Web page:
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A DH Double Whammy- Part 2

4 Feb

The promised follow-up! Rejoice!

When considering Janelle Jenstad’s ambitious and ongoing online project, The Map of Early Modern London, it is tempting to get carried away by the novelty. To re-create a certain place of a certain time, to play time-traveler as it were, has an inevitably romantic flavor, and that flavor can be all the more potent when the time and place in question is the culturally and historically rich landscape of Early Modern London.

Have a look.

The Map of Early Modern London

One should not succumb to the novelty though, as Jenstad’s work serves a very practical scholarly purpose. As she outlines in her essay “Using Early Modern Maps in Literary Studies” gaining a thorough understanding of the landscape of early modern London can enable a student to better comprehend references to location, and the dramatic significance of location, in contemporaneous literary texts. When a comic character in an Elizabethan drama, for example, describes a series of unconnected city landmarks as if they were adjacent to one another to a foreigner as part of a practical joke, an uniformed reader may not understand what, if anything, is supposed to be funny. A handy map clarifies everything. In a more abstract sense, such a tool encourages students to embrace a unique sort of intertextuality- a consideration of the relationship between complex literary texts and more ‘practical’, utilitarian texts like maps. For make no mistake, Jenstad conceptualize the map, correctly I think, as a kind of text. She writes,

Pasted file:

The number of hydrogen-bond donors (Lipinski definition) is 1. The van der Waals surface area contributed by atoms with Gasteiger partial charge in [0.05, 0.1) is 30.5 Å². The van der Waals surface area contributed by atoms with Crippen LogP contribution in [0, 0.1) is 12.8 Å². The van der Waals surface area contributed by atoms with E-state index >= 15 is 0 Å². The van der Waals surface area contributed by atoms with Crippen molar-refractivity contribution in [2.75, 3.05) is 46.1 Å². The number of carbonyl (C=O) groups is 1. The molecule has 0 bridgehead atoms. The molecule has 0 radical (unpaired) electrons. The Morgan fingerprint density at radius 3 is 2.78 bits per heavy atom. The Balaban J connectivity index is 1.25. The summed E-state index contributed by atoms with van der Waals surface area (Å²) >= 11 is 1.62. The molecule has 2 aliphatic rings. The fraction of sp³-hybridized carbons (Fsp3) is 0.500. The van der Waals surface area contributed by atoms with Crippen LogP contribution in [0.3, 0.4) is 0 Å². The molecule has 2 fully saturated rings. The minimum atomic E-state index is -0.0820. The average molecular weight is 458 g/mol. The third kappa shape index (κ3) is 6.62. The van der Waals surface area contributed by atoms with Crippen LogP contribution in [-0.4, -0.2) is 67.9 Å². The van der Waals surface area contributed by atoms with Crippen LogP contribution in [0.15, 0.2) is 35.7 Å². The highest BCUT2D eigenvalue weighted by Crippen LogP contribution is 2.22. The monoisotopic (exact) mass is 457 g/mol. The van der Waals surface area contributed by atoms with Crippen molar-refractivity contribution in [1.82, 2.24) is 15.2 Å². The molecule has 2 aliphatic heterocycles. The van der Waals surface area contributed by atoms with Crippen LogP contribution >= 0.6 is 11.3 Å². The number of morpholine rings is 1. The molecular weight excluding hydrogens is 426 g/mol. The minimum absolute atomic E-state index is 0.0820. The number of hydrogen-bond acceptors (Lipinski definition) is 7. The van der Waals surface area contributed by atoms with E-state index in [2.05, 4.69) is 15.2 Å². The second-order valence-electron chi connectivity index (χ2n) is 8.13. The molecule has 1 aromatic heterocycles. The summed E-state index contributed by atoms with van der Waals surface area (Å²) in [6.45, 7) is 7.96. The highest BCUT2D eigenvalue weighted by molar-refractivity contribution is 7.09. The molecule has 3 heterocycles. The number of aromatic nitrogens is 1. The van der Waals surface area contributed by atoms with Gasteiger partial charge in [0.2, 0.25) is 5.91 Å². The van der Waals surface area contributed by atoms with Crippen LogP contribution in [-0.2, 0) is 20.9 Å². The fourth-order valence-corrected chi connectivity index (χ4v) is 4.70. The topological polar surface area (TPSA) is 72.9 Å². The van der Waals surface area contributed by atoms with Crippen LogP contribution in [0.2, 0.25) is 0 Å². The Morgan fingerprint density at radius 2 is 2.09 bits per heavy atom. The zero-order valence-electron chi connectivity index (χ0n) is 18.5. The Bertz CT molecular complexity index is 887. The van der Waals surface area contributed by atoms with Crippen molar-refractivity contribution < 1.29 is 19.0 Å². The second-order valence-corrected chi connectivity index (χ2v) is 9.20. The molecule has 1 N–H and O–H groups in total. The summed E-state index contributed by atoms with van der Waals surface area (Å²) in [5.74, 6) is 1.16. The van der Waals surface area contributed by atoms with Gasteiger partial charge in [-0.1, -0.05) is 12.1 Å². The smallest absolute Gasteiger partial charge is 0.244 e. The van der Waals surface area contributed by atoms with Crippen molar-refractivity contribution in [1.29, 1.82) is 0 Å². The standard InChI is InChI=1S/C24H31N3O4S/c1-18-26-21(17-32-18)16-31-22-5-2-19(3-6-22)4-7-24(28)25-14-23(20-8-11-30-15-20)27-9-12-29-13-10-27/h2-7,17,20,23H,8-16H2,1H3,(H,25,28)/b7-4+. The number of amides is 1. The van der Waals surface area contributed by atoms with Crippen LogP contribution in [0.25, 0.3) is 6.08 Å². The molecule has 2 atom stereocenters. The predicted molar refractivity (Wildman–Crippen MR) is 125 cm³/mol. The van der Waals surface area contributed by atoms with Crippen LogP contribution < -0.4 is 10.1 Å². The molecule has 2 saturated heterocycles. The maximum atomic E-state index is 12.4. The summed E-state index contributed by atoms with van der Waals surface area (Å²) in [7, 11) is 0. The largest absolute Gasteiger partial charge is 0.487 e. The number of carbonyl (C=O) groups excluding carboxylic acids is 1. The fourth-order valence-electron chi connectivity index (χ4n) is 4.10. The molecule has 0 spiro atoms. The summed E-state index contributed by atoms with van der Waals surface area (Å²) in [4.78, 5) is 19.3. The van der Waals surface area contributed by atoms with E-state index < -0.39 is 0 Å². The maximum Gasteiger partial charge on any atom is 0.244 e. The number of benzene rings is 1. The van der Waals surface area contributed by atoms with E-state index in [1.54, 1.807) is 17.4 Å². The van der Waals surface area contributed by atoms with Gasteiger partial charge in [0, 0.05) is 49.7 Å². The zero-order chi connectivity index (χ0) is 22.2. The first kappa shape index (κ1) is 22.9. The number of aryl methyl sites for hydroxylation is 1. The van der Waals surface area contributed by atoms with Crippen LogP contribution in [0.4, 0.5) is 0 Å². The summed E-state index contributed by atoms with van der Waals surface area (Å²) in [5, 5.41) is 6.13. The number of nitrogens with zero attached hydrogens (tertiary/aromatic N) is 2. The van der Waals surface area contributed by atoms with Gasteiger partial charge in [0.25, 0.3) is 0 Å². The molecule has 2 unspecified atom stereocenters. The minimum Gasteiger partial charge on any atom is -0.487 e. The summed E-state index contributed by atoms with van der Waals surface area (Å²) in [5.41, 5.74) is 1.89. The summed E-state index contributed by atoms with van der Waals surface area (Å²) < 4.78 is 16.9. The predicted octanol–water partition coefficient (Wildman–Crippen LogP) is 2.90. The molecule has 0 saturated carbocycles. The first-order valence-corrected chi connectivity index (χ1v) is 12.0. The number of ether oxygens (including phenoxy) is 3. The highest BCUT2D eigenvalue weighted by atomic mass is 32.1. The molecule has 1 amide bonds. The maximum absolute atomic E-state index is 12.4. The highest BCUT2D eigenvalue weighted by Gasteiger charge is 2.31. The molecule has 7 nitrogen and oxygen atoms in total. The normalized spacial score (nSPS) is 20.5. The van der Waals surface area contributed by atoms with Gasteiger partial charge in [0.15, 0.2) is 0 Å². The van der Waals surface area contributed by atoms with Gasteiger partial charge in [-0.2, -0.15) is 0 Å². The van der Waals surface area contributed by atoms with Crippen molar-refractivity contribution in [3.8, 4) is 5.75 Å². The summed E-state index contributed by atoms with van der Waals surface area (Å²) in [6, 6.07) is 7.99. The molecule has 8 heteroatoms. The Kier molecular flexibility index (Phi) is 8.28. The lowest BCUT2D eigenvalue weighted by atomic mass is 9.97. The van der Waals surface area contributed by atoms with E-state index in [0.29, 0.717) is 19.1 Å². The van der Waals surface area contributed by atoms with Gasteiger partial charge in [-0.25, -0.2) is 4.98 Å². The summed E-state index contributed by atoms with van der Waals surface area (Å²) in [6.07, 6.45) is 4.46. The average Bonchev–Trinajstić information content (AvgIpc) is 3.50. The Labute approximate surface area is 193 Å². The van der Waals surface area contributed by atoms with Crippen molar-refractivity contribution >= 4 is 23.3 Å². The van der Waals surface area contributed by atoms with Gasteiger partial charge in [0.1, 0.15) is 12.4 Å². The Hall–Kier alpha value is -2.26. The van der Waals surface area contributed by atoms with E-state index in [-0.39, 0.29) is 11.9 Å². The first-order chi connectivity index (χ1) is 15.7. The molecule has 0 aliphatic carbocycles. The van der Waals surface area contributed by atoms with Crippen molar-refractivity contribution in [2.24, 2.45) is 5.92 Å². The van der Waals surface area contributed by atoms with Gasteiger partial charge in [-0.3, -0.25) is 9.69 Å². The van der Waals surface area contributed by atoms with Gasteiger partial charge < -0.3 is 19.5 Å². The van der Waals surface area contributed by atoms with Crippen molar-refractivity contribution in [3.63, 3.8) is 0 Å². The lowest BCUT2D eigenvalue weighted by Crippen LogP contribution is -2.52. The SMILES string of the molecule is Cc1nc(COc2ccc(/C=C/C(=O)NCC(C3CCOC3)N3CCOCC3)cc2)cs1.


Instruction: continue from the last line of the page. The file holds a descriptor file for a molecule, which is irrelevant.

“The map has served well as the platform for a library and digital encyclopedia of London, but it is also a text in its own right. To a scholar trained to read for fissures, inconsitencies, representational strategies, agendas, and imbrication of early modern literature in culture, the Agas map [A map of London produced in the 1560’s that served as the baseline for Jenstad’s online map] demands analysis and interpretation. Early maps are what Jess Edwards has called ‘a noisily rhetorical art,’ with multiple signifying strategies that serve various ideological functions.”